Monday, November 22, 2010

BCS Week- Philosophy

College football has always occupied an odd spot in the sporting landscape. Unlike pro football, players can't commit all their time to football (some do actually go to school), and unlike college basketball players can't play 40 times a season, or multiple times a week. Because of a limited schedule, it's traditionally been impossible to have a true champion. High school sports deal with this by having state champions, but as a nationwide sport college football had to settle on the "mythical national championship" selected by polls. Sometimes the MNC worked well, but occasionally it would result in multiple champions from various different polls. The BCS was established to help solve that problem, but who's satisfied with a 2 team playoff? Aren't there other qualified teams? How can a team win every single game they play, but still not win a championship? How to pick a championship team is a difficult task, but that's what I'm going to look at over the next week starting here.

What Do Championships Reward?
Many people would say that the best team in a league wins the championship. I would contend though that this isn't true. They actually reward the most successful team, and they should. A team that beats Washington by 30 points is probably better than a team that beats them by 5. Even when one team loses to another, they can often actually be better. 9-2 Virgina Tech lost to 6-5 James Madison, from the FCS. The Hokies are absolutely better, but they had an off day and an unlucky game. How much of a role does luck play? Here's a look at how often the better team wins in the 6 best conferences in football over the last couple years, using this method.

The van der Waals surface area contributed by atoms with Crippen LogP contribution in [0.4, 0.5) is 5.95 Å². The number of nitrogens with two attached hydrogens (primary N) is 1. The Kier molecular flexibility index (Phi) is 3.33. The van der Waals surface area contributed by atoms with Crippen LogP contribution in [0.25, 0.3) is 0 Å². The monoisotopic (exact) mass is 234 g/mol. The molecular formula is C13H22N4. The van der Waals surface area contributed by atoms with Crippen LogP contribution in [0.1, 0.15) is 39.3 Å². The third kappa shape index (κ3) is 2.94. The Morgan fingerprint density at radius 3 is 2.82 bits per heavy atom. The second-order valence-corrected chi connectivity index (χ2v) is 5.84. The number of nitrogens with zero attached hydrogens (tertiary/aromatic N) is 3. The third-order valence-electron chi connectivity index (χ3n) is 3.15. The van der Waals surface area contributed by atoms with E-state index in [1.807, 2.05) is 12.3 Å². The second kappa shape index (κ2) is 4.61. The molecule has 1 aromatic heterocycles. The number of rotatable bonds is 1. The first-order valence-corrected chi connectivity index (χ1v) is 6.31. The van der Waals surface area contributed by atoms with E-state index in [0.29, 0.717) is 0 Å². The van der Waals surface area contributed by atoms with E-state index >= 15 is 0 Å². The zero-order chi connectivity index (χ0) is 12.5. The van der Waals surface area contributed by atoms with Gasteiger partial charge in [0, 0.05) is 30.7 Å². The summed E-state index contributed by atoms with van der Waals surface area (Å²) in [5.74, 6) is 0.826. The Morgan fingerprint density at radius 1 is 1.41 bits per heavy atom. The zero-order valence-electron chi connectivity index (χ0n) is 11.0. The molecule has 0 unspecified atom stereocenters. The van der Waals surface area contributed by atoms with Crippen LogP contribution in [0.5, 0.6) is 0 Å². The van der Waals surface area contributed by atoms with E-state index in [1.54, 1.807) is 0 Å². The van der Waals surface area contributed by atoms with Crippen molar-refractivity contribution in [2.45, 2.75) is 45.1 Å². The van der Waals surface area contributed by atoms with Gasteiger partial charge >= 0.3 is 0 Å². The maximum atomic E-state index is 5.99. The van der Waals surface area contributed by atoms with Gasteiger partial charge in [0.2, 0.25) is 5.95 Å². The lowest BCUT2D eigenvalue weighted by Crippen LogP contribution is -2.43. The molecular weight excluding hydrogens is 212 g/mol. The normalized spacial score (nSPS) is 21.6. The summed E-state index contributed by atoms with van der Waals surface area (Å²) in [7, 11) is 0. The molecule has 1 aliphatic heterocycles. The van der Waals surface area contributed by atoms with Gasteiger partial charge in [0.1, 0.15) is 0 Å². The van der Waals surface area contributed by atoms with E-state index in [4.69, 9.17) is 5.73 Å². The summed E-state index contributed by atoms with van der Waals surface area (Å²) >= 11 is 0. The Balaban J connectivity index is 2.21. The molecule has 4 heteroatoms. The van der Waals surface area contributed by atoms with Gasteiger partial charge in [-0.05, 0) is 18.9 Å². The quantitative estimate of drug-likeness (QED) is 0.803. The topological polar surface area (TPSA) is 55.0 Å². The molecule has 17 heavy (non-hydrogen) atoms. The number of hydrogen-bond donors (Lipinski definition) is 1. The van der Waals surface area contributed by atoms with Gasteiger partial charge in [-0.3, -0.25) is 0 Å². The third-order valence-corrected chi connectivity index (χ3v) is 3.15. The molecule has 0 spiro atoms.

2008 2009
ACC 0.76 0.5
Big 12 0.86 0.93
Big Ten 0.82 0.84
MWC 0.98 1
Pac-10 0.83 0.91
SEC 0.87 0.84
Average 0.85 0.84
So while luck plays a smaller role in college football than other sports, it still changes the result in 15% of top level games. That's where the difference between the best teams and the most successful teams enters. You can't reward Virginia Tech for being the best team, you have reward James Madison for winning.

What Ranking System To Use
The goal of playing a game though is just to win, not to win by any given amount. Take the example from earlier, where Team A beats Washington by 30, and Team B beats them by only 5. If you are predicting who wins games, you should pick Team A, but if you want to reward a champion you should rate both teams equally. Because of this, I think the BCS is right not to include margin of victory, and when selecting a champion I'll use my No MoV rankings. I'm going to criticize the BCS plenty this week but I'll credit them here, they do a pretty good job of focusing on the goal: winning football games.

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